Summary: Learn some lessons from the two men on the road to Emmaus about what it takes to move from religion to relationship.
“The Forest-for-the-Trees Syndrome”
Have you ever heard someone recommend, “Don’t miss the forest for the trees?” Or a person say, “You can’t see the forest for the trees!”? That phrase simply means that someone is so overly occupied with all the details and loads of information that they miss the main point. It’s when someone is so inundated with the intricacies of a situation that they miss the impact of it.
That phrase describes well the two men walking to Emmaus on a Sunday Evening about 5:00 back in about AD 30. They were so immersed in the weekend’s incredible turn of events that they didn’t even understand the point of everything that happened. It wasn’t random or ridiculous; it was prophesied and predictable. Yet, in the flurry of activity surrounding the mock trial of Jesus, his crucifixion and burial, as well as the reported resurrection, these two men missed the very person all the events were pointing towards. In other words, they missed the forest for the trees.
So take your Bible and turn to Luke 24, and put a finger on verse 17. While you’re turning there, here’s some background. Emmaus was a city just 7 miles southwest of Jerusalem (24:13). I think these two men were part of the morning’s conversation with the women, but were still wandering in doubt and debate. As they walked and worried, suddenly Jesus joins them (24:15), but the two guys weren’t allowed to recognize him in his post-resurrection body (24:16). We’re not sure why, but it is clear there is a divine blindfold in place here. Let’s pick it up now in Luke 24:17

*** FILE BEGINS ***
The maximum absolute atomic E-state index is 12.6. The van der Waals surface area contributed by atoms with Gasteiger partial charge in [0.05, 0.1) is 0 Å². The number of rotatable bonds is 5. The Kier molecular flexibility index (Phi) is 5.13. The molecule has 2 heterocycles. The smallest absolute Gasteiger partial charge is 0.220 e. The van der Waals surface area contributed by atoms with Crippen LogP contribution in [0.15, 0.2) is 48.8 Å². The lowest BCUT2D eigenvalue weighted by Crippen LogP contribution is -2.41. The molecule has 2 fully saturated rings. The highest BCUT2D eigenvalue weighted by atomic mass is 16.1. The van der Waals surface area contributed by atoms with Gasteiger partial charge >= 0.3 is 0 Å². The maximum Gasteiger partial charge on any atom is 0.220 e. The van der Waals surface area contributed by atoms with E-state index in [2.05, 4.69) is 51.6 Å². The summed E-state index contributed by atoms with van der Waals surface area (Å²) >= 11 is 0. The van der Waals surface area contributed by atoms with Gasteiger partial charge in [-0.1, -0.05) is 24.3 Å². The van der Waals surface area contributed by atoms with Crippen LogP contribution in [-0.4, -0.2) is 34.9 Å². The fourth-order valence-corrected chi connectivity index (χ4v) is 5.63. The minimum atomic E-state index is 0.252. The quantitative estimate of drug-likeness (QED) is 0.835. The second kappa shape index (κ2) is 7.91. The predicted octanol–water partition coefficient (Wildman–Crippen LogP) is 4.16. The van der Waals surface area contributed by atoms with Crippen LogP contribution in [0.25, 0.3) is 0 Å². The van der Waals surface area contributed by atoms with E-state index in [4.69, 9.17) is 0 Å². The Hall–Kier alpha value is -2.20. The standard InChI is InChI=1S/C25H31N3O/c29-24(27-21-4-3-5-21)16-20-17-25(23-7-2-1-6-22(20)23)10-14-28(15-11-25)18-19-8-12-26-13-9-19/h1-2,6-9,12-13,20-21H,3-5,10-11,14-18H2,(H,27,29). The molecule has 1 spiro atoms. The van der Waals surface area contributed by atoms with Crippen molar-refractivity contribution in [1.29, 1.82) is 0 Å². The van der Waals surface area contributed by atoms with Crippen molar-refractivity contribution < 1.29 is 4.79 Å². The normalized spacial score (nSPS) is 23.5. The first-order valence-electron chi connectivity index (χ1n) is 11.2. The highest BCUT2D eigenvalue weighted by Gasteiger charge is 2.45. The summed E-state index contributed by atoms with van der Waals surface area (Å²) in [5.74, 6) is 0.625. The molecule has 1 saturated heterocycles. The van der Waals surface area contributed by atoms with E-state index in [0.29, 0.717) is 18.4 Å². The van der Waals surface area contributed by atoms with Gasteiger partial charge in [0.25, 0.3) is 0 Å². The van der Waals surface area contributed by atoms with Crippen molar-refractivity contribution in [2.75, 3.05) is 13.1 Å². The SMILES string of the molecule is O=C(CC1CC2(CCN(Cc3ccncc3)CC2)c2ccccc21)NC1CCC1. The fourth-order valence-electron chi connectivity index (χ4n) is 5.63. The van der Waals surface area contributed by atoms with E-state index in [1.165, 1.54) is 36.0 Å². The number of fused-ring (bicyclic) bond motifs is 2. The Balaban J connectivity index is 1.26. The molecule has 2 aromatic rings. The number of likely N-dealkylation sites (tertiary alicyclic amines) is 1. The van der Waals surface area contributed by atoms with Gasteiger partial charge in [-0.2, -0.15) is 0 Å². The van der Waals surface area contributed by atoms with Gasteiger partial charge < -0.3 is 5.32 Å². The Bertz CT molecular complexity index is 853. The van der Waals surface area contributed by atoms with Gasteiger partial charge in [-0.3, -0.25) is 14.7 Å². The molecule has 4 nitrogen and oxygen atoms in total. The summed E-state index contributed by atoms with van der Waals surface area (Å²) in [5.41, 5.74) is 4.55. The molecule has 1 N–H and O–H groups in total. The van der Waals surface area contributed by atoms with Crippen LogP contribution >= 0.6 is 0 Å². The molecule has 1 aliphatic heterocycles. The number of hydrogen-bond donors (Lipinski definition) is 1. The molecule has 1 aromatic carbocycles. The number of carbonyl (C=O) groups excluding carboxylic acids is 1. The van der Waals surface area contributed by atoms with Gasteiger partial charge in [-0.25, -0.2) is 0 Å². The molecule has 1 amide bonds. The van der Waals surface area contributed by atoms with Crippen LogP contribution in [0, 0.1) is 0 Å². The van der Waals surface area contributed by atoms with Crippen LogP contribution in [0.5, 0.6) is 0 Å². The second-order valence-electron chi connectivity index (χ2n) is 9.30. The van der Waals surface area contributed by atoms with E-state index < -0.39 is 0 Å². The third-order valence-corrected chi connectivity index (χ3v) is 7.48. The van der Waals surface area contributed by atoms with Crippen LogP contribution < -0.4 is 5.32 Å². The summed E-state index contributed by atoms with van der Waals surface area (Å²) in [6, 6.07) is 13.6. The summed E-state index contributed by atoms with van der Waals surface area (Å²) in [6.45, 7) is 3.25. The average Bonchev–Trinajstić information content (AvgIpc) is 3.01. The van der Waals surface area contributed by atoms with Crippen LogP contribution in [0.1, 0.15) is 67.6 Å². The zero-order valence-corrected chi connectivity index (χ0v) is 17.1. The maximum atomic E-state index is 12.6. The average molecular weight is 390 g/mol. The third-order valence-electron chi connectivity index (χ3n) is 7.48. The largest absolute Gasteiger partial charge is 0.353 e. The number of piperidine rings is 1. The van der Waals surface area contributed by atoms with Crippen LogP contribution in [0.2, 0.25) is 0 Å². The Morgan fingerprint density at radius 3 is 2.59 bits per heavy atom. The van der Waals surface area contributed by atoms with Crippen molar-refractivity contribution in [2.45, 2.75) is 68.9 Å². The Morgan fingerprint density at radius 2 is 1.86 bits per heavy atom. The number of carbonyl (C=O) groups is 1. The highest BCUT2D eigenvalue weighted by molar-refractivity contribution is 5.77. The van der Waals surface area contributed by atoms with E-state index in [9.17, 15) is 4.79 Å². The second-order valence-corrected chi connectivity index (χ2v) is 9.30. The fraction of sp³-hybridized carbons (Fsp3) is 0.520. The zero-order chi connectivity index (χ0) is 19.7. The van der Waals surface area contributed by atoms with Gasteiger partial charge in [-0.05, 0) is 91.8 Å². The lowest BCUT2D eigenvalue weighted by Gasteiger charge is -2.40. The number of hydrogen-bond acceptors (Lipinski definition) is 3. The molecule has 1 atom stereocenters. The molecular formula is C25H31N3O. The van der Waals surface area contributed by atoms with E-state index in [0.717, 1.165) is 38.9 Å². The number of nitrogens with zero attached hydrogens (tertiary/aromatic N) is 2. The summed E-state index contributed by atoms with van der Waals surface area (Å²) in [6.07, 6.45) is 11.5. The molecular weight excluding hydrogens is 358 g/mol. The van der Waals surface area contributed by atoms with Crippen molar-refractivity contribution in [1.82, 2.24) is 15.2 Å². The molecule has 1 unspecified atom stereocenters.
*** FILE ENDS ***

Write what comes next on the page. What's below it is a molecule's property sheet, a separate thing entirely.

[Exegete Luke 24:17-24]
• 24:17-18 lets us know they were not resurrection believers yet. The word “downcast” indicates disappointment and discouragement.
• In addition, they were surprised that this newcomer to their walk wasn’t aware of the most recent events in the city of Jerusalem (24:18). In fact, they assumed he was a guest!
• As a way to update their guest, Cleopas and his friend begin to fill Jesus in (who he was, why he came, and why they were disappointed). Not surprising, though, their commentary is in the past tense (24:19-24), affirming they were in a state of unbelief and doubt. Quite honestly, they were assuming it was all over and done. And they were simply letting Jesus know what happened.
• In addition, their commentary was quite extensive (24:19-24); they knew a lot of information. Yet, none of it was penetrating their hearts and minds. It was just information without any impact. By the way, that’s what religion is – information without impact! Its lots of trees with no connection to the forest.
Isn’t it intriguing how they were so “informed,” yet so “in-the-dark”? Information on their terms seemed to be primary to Cleopas and his friend, and a relationship on God’s terms seemed to be secondary. They were overly occupied with what they knew, not who they knew.
You can see why I say that Cleopas and his friend were having difficulty believing because of what I call the Forest-for-the-Trees Syndrome. What is that? The Forest-for-the-Trees Syndrome occurs when there are so many things for one to see that one can’t see the one thing.